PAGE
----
“Now that spring is here, we need to take it slowly when transitioning any of our horses from hay to pasture,” says equine nutritionist Juliet M. Getty, Ph.D. “And for those of us with insulin resistant horses,” she adds, “we may also need a dose of patience.”
The first spring sprouts are actually lower in sugars and starch (non-structural carbohydrates—NSC) because they use all that energy to promote their own rapid growth. But horses crave fresh grass and will eat volumes of it, making their overall NSC consumption really high — dangerously high for horses who are overweight, cushingoid, or who have experienced insulin-related laminitis.
To be safe, here are the rules:
- When the night temperature is below 40 degrees F, the grass is too high in NSC.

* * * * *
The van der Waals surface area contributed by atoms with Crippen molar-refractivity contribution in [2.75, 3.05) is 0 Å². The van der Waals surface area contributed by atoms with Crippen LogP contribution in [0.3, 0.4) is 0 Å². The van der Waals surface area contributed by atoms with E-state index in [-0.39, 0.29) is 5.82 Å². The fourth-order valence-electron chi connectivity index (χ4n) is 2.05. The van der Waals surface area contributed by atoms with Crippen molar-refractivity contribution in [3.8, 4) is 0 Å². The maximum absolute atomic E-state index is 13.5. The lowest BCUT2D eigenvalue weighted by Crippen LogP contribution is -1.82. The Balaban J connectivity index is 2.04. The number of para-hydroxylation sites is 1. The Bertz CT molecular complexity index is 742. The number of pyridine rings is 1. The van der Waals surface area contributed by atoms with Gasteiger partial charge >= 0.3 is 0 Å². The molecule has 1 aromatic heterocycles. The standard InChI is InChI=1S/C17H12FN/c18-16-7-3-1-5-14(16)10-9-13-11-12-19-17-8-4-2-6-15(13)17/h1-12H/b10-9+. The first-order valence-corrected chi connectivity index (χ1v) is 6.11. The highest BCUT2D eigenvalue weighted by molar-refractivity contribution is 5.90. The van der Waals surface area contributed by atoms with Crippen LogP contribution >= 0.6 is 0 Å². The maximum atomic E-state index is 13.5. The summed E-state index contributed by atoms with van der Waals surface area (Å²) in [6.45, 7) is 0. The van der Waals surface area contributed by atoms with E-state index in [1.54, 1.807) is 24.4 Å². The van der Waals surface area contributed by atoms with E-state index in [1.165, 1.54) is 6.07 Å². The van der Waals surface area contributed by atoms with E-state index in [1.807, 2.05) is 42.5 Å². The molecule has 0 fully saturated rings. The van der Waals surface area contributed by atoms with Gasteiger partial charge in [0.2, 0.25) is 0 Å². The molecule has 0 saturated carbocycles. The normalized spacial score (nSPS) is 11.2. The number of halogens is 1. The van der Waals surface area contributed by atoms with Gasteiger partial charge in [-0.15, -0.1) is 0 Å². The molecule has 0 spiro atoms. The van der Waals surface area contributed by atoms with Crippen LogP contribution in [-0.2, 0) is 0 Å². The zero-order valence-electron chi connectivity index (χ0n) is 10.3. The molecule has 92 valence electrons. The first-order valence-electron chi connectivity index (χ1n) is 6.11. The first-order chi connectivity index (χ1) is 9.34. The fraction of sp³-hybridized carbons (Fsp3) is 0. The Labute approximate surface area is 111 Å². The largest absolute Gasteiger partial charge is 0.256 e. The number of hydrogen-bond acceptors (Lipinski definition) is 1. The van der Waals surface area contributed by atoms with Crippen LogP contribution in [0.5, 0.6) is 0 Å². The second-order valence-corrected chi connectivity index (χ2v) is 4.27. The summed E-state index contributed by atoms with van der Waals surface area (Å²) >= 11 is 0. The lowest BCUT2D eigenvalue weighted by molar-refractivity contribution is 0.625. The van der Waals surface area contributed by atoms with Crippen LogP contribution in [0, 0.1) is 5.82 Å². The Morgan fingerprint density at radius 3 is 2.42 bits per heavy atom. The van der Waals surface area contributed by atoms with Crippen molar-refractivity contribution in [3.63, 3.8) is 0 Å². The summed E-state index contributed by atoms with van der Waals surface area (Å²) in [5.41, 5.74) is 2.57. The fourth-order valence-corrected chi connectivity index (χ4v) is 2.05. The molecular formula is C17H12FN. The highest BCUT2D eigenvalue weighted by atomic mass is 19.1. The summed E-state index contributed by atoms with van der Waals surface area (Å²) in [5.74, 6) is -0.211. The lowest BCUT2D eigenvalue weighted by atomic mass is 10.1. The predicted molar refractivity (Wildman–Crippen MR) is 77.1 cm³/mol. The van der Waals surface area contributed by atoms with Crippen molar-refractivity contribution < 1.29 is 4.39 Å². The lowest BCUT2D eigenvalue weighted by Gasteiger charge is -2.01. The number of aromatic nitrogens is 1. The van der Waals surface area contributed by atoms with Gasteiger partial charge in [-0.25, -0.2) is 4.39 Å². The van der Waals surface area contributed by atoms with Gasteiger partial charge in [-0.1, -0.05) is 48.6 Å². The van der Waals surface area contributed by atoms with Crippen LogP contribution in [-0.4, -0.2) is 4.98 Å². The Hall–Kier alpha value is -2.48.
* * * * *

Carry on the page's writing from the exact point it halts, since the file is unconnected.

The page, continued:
- Once it gets above 40 degrees F at night, the lowest NSC level is before the sun rises.
- The NSC level is highest in late afternoon, after a sunny day.
There is no exact “best time” to turn out your horses on pasture. Generally speaking, it’s safest before dawn, until approximately 10:00 am, and then again at night, starting at around 11:00 pm. Start slowly, offering hay when horses are not on fresh grass.
Finally, test your pasture! Yes, testing is not only for hay. It will take the guesswork out of knowing which times are best.
Looking for more advice on optimal nutrition for your horse? For more than 20 years, Dr. Juliet Getty has taught and consulted on equine nutrition. Her comprehensive book, Feed Your Horse Like A Horse: Optimizing your horse’s nutrition for a lifetime of vibrant health, is available in hardcover and CD (PDF) through her website or at Amazon.com. At www.gettyequinenutrition.com horse owners and managers will find a library of helpful articles, an online store, and a calendar of appearances, teleconferences and interviews. Dr. Getty also offers a popular (and free) monthly e-newsletter, “Forage for Thought”; sign up through the website. Contact Dr. Getty directly at (970) 884-7187 or firstname.lastname@example.org